Electric vehicles recruited for military base grid security

Can electric vehicles help protect a military base from power disruptions? Well, maybe not entirely, but they could help make a base microgrid secure.

That proposition will be tested at Fort Carson, Colo., one of three military installations where a joint project of the departments of Defense and Energy – called SPIDERS, for Smart Power Infrastructure Demonstration for Energy Reliability and Security – is unfolding.

The Army Corps of Engineers awarded a $7 milllion contract for work on the Fort Carson project, and the Southwest Research Institute, in San Antonio, is in on the EV component.

“The goal for the SwRI portion of this 18-month effort is to demonstrate the ability of electric vehicles to serve as energy storage devices in support of a microgrid and provide grid ancillary services, such as peak shaving and demand response, during non-microgrid operation,” Sean Mitchem, an SwRI project manager and a principal analyst in SwRI’s automation and data systems division, said in a statement.

Microgrids are just what they sound like: smaller grids, able to operate apart from the larger grid. It’s not hard to see the value of microgrids for use in remote areas, where when powered by solar or wind or other renewable sources they can allow troops to function without relying on constant and risky refueling.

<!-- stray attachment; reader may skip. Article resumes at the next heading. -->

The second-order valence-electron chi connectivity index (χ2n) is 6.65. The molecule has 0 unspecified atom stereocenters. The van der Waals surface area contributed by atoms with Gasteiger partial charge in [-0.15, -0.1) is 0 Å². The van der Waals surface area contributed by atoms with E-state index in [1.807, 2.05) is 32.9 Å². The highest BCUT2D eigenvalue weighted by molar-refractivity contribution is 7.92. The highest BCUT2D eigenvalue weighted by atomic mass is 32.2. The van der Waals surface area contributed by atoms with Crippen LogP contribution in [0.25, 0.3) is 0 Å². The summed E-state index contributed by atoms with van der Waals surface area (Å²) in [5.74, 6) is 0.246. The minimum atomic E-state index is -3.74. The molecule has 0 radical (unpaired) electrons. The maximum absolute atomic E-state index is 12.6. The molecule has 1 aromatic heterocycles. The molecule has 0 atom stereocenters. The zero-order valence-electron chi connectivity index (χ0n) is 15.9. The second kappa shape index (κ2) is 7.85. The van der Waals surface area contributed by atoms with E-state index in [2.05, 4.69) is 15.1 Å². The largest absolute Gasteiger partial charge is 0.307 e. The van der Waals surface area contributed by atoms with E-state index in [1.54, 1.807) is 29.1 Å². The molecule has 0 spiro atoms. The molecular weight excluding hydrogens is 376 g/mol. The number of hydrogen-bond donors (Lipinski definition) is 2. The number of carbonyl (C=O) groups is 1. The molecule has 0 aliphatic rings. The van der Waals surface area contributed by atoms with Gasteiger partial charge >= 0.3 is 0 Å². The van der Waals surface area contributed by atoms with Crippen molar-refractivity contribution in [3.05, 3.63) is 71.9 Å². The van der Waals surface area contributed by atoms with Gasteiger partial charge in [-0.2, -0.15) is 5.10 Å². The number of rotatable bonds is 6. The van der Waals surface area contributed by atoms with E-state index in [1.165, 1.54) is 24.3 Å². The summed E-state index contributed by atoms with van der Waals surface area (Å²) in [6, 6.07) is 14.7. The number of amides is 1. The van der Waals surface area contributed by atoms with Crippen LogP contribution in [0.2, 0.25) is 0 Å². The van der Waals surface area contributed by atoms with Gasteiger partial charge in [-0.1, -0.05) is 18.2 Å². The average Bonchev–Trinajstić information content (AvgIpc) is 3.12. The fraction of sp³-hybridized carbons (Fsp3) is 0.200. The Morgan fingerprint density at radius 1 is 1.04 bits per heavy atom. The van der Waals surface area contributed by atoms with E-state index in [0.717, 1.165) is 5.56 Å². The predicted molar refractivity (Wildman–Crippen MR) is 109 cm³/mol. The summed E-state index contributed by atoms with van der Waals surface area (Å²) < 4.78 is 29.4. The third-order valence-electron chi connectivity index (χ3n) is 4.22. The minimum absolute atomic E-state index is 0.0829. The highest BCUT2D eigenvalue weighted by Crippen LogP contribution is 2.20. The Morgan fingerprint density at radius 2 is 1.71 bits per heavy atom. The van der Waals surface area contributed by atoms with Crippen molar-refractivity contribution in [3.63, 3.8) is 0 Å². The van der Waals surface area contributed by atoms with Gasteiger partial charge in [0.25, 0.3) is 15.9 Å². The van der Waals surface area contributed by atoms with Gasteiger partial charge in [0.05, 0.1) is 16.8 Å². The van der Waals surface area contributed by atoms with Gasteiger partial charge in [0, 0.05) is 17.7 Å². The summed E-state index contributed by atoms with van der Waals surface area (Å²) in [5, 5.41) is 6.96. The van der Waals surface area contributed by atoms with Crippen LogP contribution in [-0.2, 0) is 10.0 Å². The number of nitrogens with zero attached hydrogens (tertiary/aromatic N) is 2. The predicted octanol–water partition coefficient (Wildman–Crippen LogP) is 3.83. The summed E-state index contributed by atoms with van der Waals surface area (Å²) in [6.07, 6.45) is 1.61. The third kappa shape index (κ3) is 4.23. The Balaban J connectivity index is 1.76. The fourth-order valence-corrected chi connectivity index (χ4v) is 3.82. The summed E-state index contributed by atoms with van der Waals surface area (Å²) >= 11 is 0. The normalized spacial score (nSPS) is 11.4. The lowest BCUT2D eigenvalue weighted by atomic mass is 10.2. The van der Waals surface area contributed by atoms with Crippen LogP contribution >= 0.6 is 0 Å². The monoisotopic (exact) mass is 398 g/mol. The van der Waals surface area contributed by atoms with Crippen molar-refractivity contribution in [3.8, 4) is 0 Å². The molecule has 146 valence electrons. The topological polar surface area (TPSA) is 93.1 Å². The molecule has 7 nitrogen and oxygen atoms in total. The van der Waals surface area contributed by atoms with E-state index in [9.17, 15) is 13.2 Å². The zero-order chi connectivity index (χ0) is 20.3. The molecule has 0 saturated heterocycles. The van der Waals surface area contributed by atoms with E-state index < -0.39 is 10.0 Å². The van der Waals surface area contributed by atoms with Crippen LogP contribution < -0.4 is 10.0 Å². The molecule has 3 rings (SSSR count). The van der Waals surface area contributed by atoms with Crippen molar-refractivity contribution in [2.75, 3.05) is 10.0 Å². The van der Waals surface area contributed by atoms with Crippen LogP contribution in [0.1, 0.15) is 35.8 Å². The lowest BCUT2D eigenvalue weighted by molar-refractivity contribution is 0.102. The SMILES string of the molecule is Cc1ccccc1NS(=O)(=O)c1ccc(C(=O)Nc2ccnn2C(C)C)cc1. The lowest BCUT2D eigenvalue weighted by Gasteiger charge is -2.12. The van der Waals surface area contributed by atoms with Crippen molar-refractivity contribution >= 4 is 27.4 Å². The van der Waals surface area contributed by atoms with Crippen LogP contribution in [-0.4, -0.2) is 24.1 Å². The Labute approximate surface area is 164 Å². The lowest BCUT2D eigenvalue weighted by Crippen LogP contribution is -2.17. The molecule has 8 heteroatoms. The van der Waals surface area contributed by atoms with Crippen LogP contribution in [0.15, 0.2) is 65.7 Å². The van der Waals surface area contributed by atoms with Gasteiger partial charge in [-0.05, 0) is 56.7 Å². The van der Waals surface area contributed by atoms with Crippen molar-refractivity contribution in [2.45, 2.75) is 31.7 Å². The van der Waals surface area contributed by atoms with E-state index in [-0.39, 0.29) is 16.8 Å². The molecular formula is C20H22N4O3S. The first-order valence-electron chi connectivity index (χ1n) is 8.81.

But certainly after Sandy it’s pretty clear that even here on the homeland the ability to remain powered up when the larger grid is down could be incredibly valuable. (Even before Sandy, some vital institutions around the country recognized the possible threat of power loss; check out the microgird at the Santa Rita Jail in the Bay Area, which can operated independent of the grid using solar photovoltaic panels, a 1 megawatt fuel cell cogeneration plant and wind turbines).

At Fort Carson, “Unique challenges of this project include using electric vehicles to absorb excess generated power from the base’s photovoltaic array and reduce the base’s energy bill by integrating vehicle energy storage into the energy management strategy, all the while continuing to serve as an active part of the base vehicle fleet,” SwRI co-researcher Joe Redfield said.

As part of a larger study [PDF] on how Fort Carson could become a net zero facility, the National Renewable Energy Laboratory suggested that military vehicles like the Smith Electric Vehicle Newton trucks – with 80 kilowatt-hour batteries – along with EVs used by commuters to Fort Carson, “will aid in regulation of variable renewable generation loads and help stabilize the grid/microgrid.”

This is just one more twist on the idea of using electric vehicles – which, after all, like most vehicles are usually parked – as power sources and for power storage. In Japan, there’s already a system available that can allow a Leaf to be used as a source of 24 kWh of energy, enough to keep a household minimally functioning for a couple of days. And there’s plenty of work going on out there, and even a sizable commercial project in development, aimed at taking advantage of electric vehicles to help balance the grid on a mass scale.

Pete Danko, EarthTechling